Africa bolsters telemedicine in race for good health

CONRAD ONYANGO

FOR a long time, most Africans were used to visiting dispensaries, chemists or present themselves physically to hospitals to gain access to life-saving healthcare services. However, the trend has seen a significant change over the last two years as countries in the continent begin to set up virtual health care systems in the race for good health.

More Africans are now accessing life-saving medicines, check-ups, referrals, and consultation services over their mobile phones, on the back of the rapidly growing digital healthcare system.

Since 2019, Africa has recorded a steady rise in the number of health tech start-ups that are now playing a huge role in reducing the cost of wellness for millions of people.

Google-IFC “e-Conomy Africa 2020” report shows that African patients and doctors are racing head to head with their global peers in using telemedicine at a time most people have reduced in-person visits to hospitals to combat the spread of the virus.

“Africa is no exception. As a result, the continent has seen telemedicine solutions and last-mile drug delivery gain traction over this period,” read the report.

A total of 28 innovations that have cut a niche product distribution can now be traced in Kenya, Nigeria, Ghana, and South Africa, according to another research done by Salient, a health consulting firm.

Kenya and Nigeria are leading the continent with vibrant health tech ecosystems with more than 10 digital healthcare service providers each.

“Innovators are reducing the direct cost of products, reducing the variability in costs and reducing the transaction costs their customers incur,” according to Salient’s 2019 Africa-focused Report titled, Innovations in Health Product Distribution.

In Kenya, online pharmacy, MyDawa is on a countrywide expansion following a Sh300 million (3 million US dollars) funding in 2019. More than 80,000 users have been registered on the platform.

Living goods with operations in Kenya and Uganda has set out a target of reaching supporting 34,000 digitally empowered community health workers to enable it to provide quality primary health care to more than 25 million people by 2021.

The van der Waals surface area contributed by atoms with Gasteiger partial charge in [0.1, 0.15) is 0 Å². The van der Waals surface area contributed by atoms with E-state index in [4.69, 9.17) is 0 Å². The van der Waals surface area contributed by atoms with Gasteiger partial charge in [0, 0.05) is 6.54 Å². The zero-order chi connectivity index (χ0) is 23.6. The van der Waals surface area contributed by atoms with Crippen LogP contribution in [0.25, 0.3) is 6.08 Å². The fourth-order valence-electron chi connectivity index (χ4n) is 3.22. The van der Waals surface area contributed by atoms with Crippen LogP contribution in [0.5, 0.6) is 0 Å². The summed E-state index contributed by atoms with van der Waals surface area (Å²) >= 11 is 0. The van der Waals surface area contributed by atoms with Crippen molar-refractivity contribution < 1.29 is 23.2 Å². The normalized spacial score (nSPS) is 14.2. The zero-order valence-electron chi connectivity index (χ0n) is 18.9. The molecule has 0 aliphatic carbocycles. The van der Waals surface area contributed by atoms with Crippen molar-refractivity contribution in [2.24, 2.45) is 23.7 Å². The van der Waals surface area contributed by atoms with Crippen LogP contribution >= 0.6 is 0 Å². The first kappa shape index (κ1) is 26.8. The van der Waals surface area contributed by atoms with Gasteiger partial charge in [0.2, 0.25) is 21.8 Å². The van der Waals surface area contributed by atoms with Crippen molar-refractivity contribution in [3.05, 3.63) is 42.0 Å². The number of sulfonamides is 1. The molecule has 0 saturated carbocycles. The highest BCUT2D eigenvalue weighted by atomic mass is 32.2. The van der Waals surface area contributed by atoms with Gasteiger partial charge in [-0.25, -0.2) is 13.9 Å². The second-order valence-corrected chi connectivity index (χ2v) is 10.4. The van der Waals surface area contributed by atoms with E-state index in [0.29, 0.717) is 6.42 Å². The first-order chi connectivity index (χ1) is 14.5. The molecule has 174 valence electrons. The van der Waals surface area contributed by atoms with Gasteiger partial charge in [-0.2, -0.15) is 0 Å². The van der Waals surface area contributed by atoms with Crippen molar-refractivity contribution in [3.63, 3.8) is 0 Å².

In Nigeria, 54gene, a start-up that collects DNA from Africans to unlock hidden and often overlooked data, has been expanding its value offering to include mass COVID-19 testing labs.

Another firm, Lifebank, which offers healthcare and logistics services in the West African country, launched drive-through COVID-19 testing centers and expanded its oxygen delivery services to support treatment efforts.

Ghana, begun rolling out telemedicine in 2016 to counter shortage of medical professionals, especially in the country’s rural areas. Now the West African Country has close to 10 digital health service providers.

South Africa is also warming up to grow its telemedicine market.

According to the Google-IFC “e-Conomy Africa 2020” report, the Health Professions Council of South Africa (HPCSA) changed some rules during the COVID-19, to allow first-time consultations to take place virtually, with some groups even changing their policies to allow for remote telemedicine consultations to occur at full billing rates.

Operators in South Africa include ePharmacy and Global Health.

Companies like Sproxil, mPedigree, mPharma, and Global health have a presence in more than three countries in Africa.

The African healthcare market was valued at over 85 billion US dollars in 2017 and is expected to reach over 100 billion US dollars by 2030 growing at a compounded annual growth rate of 7.9 per cent.

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